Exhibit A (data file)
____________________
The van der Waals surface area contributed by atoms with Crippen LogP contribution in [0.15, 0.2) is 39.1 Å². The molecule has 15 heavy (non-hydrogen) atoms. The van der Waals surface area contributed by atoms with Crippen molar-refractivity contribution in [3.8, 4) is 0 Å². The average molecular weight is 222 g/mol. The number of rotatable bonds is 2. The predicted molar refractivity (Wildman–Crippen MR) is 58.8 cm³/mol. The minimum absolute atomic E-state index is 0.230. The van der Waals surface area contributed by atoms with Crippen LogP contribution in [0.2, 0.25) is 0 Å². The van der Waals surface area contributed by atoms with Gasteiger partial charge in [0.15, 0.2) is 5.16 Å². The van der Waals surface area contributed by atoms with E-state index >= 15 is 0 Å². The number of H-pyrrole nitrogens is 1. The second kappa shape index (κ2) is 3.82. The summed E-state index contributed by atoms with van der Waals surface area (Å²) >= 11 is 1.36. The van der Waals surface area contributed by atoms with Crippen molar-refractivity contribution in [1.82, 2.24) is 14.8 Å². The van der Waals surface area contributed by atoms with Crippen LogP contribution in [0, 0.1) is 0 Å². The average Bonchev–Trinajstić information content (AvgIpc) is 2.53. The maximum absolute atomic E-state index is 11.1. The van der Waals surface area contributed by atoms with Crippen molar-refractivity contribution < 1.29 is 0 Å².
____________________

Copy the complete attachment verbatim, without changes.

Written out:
The van der Waals surface area contributed by atoms with Crippen LogP contribution in [0.15, 0.2) is 39.1 Å². The molecule has 15 heavy (non-hydrogen) atoms. The van der Waals surface area contributed by atoms with Crippen molar-refractivity contribution in [3.8, 4) is 0 Å². The average molecular weight is 222 g/mol. The number of rotatable bonds is 2. The predicted molar refractivity (Wildman–Crippen MR) is 58.8 cm³/mol. The minimum absolute atomic E-state index is 0.230. The van der Waals surface area contributed by atoms with Crippen LogP contribution in [0.2, 0.25) is 0 Å². The van der Waals surface area contributed by atoms with Gasteiger partial charge in [0.15, 0.2) is 5.16 Å². The van der Waals surface area contributed by atoms with E-state index >= 15 is 0 Å². The number of H-pyrrole nitrogens is 1. The second kappa shape index (κ2) is 3.82. The summed E-state index contributed by atoms with van der Waals surface area (Å²) >= 11 is 1.36. The van der Waals surface area contributed by atoms with Crippen molar-refractivity contribution in [1.82, 2.24) is 14.8 Å². The van der Waals surface area contributed by atoms with Crippen LogP contribution in [0, 0.1) is 0 Å². The average Bonchev–Trinajstić information content (AvgIpc) is 2.53. The maximum absolute atomic E-state index is 11.1. The van der Waals surface area contributed by atoms with Crippen molar-refractivity contribution < 1.29 is 0 Å².